3with just the paper and shadow of the grid visible from outside the house. The western style is to have 2identical grid-works with the paper sandwiched in the center. Fine, thin silk cloth is occasionally usedinstead of paper.Shoji can be designed in many different ways depending on the design of the lattice frame. There areshoji called
, or snow viewing shoji which incorporate a glass window in the lower portion of the door, a vertical shoji sliding panel can be raised revealing the window.As distinguished from the translucent screen Shouji
is an opaque sliding door. It is aninterior door used as apartition between rooms toblock eyes and as cupboarddoors. They are usuallycovered with a decorativepaper and are normally usedas pairs, or as pairs of pairs.
consists of awooden lattice understructurewith special Japanese paperpasted on either side. Theytypically have a black lacquerborder, and round indentedmetal door-pulls for openingand closing. There is air spacebetween the two pieces of paper that acts as insulation to help keep the room cool in summer andwarm in winter. Unlike the translucent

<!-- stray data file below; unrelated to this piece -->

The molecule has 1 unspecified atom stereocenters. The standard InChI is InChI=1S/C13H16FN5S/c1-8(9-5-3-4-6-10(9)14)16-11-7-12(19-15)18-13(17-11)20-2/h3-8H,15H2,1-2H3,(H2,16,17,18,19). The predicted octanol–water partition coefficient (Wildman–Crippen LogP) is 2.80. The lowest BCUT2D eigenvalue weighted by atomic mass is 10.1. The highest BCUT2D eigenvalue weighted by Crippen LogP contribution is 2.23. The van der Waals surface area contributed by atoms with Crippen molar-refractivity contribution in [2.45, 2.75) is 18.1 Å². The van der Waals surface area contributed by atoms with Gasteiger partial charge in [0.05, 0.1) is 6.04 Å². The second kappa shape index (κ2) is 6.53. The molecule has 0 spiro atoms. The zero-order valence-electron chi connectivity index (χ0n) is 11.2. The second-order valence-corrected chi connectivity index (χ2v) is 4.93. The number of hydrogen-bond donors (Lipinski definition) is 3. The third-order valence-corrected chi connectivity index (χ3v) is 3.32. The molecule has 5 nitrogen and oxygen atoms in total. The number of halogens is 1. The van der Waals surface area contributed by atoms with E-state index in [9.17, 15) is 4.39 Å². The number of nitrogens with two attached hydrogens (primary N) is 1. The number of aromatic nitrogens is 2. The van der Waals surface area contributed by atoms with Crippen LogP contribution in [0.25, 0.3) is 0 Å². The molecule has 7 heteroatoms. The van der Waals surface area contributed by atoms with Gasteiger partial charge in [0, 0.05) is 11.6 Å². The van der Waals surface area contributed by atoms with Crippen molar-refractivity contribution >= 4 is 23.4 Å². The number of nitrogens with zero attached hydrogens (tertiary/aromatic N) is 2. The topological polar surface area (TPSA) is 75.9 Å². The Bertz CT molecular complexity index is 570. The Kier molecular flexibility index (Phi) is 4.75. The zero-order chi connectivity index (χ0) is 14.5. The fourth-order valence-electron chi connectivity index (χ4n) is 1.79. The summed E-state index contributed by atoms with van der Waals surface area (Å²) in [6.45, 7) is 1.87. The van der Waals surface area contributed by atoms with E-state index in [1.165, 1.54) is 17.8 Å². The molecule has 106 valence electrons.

doors are madewith a heavier paper. The unique papers andclothes covering the surface of
alsodecorate the door and the room altogether bytheir pictures that varies from traditionaldesigns to modern designs.
first appeared in the Muromachi period(1392-1565). They were used to close off largespaces into smaller rooms and as closet doors.During the Azuchi-Momoyama (
:1568-1600) and Edo (
: 1600-1868)periods, military lords established splendid
fusuma: Sannoma Joraku Hall, Nagoya Castle's main keep